In todays Proceedings of the National Academy of Science, researchers from the University of Mississippi, Louisville and the University of Texas describe a new anticancer drug that selectively binds to rare "left-handed" DNA and kills multidrug-resistant cancer cells. The familiar Watson-Crick double helix of DNA, called B-DNA, winds in a right-handed direction. But like a screw, the helix can wind the other way: under certain conditions, DNA adopts a left-handed form, called Z-DNA. Despite great interest, little is known about the biological function of Z-DNA, or other unusual forms of the molecule, including triplex and tetraplex DNA. But researchers do know that in the cell, Z-DNA forms when DNA gets transcribed.

In 37 painstaking steps, the authors of this latest report synthesized an exact mirror image of a well-known anticancer drug, daunorubicin, used to treat acute leukemias. Normally, this drug binds to B-DNA, preventing the DNA from being duplicated. As a result, it prevents cells from multiplying out of controlthe root cause of cancer. The researchers found thateven though Z-DNA is not a perfect mirror image of B-DNAthe mirror-image drug still bound specifically to left-handed Z-DNA. And in addition, it converted a mixture of B- and Z-DNA into pure Z-DNA.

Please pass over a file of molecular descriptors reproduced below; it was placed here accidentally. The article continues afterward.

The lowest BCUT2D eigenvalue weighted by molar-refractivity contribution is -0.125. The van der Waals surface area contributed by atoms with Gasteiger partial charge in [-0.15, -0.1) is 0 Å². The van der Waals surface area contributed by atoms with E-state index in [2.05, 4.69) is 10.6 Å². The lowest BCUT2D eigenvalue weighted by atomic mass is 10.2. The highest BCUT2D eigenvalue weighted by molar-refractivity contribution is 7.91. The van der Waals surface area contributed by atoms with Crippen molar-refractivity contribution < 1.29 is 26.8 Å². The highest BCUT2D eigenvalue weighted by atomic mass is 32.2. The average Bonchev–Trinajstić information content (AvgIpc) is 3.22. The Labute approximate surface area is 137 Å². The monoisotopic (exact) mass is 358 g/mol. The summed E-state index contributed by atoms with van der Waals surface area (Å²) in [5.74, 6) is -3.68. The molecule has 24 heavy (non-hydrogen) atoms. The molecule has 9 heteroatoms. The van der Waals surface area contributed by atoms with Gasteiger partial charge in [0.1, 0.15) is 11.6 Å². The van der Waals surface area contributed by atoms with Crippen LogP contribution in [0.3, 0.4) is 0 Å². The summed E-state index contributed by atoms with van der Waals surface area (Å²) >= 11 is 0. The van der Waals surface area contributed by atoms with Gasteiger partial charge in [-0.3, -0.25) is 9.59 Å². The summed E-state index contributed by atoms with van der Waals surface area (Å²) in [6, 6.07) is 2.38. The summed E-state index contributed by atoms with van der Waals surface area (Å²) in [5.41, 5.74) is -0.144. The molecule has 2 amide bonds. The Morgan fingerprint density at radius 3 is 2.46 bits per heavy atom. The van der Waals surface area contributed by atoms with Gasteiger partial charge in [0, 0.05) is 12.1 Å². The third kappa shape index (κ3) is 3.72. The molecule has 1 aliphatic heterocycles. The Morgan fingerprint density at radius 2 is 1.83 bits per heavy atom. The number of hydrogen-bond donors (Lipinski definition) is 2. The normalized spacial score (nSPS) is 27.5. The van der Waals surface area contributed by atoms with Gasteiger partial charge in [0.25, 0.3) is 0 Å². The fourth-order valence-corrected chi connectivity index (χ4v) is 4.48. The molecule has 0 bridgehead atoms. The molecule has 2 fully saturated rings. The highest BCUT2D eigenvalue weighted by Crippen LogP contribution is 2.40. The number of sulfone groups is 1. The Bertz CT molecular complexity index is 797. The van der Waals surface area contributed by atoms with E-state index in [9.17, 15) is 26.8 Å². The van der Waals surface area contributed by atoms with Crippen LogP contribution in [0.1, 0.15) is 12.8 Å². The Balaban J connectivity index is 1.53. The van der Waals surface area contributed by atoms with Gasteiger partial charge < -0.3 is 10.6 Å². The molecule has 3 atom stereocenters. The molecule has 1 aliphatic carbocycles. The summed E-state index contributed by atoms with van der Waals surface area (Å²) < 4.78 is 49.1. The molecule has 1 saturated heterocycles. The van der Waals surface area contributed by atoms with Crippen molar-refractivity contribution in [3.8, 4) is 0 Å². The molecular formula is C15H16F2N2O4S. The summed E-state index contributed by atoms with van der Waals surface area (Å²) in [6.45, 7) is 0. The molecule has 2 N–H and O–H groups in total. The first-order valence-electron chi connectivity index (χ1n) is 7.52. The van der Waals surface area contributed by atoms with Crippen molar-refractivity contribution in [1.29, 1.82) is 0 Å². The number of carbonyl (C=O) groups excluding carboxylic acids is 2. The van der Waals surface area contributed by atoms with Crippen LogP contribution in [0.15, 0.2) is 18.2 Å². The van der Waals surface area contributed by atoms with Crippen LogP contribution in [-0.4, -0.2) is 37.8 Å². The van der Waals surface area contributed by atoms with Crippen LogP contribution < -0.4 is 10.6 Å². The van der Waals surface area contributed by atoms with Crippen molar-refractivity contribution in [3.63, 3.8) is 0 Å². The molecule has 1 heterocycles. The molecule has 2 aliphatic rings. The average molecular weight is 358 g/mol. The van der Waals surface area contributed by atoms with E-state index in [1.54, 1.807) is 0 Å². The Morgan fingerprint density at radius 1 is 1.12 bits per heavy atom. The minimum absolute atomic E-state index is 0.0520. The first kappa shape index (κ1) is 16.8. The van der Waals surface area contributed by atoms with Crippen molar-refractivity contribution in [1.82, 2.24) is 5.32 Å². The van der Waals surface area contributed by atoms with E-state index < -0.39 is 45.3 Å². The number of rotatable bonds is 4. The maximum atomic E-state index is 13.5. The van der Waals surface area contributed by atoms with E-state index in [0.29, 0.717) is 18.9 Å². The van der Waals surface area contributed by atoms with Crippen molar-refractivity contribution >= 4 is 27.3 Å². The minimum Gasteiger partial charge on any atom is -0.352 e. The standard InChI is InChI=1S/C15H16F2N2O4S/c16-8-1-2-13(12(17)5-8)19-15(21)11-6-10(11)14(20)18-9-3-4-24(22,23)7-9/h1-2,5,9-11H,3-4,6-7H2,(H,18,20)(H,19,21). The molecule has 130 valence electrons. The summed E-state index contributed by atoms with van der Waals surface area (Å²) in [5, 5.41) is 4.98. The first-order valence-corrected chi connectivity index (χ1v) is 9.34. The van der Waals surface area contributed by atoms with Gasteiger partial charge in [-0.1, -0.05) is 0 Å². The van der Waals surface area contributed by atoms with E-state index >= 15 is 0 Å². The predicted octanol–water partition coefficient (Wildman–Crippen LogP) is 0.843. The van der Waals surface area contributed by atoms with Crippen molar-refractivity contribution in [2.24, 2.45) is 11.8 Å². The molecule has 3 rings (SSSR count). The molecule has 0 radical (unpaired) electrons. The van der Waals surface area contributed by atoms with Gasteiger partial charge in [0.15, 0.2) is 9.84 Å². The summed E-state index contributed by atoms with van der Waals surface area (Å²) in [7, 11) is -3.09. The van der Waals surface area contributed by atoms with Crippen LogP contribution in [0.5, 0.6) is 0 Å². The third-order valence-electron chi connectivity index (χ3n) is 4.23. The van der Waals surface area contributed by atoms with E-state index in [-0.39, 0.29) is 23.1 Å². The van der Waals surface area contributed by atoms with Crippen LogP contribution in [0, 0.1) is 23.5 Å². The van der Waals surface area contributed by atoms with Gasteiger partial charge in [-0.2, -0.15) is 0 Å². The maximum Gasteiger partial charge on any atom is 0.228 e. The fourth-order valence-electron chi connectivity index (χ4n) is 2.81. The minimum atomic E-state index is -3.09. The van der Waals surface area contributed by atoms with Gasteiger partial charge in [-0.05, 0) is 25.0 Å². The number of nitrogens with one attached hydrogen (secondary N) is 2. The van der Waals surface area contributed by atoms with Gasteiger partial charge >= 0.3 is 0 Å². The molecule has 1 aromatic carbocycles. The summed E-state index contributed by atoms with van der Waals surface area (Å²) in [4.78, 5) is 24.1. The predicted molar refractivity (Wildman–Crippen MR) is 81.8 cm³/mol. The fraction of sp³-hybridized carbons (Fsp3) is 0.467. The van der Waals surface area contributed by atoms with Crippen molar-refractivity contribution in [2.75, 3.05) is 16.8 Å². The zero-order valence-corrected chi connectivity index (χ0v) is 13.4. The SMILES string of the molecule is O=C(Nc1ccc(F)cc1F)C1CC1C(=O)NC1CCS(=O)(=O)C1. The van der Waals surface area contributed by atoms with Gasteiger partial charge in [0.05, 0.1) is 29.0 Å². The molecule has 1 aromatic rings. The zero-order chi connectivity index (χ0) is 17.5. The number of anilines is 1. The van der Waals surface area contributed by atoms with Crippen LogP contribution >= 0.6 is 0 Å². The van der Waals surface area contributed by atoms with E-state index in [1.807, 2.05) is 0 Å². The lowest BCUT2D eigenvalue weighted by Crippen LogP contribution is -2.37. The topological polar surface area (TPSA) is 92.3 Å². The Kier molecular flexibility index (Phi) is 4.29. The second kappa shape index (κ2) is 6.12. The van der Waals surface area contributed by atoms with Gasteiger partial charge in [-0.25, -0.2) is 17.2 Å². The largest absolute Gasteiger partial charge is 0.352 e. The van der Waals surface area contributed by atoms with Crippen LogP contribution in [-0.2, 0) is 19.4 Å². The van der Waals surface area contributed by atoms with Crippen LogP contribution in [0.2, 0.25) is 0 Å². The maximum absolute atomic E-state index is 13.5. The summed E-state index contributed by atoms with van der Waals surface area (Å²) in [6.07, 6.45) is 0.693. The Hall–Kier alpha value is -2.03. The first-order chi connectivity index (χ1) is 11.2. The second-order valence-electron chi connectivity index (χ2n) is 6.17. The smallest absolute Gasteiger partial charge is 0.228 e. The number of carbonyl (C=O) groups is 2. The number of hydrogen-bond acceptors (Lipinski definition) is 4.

In a preliminary study, the researchers then tested how poisonous the new drug wascompared with a related, right-handed compound called doxorubicinby administering it to two different cancer cell lines, one that is sensitive to drugs and one that is multidrug-resistant. On the sensitive cells, the new drug was not as effective as the right-handed drug, but it was five times better at killing the resistant cells. Although they cannot be certain, the researchers therefore suspect its potency might stem from its ability to bind to left-handed DNA. Whether drugs binding to left-handed DNA will ultimately define a new class of anticancer drugs remains to be seen, but they surely provide a tool for studying Z-DNA in the cell.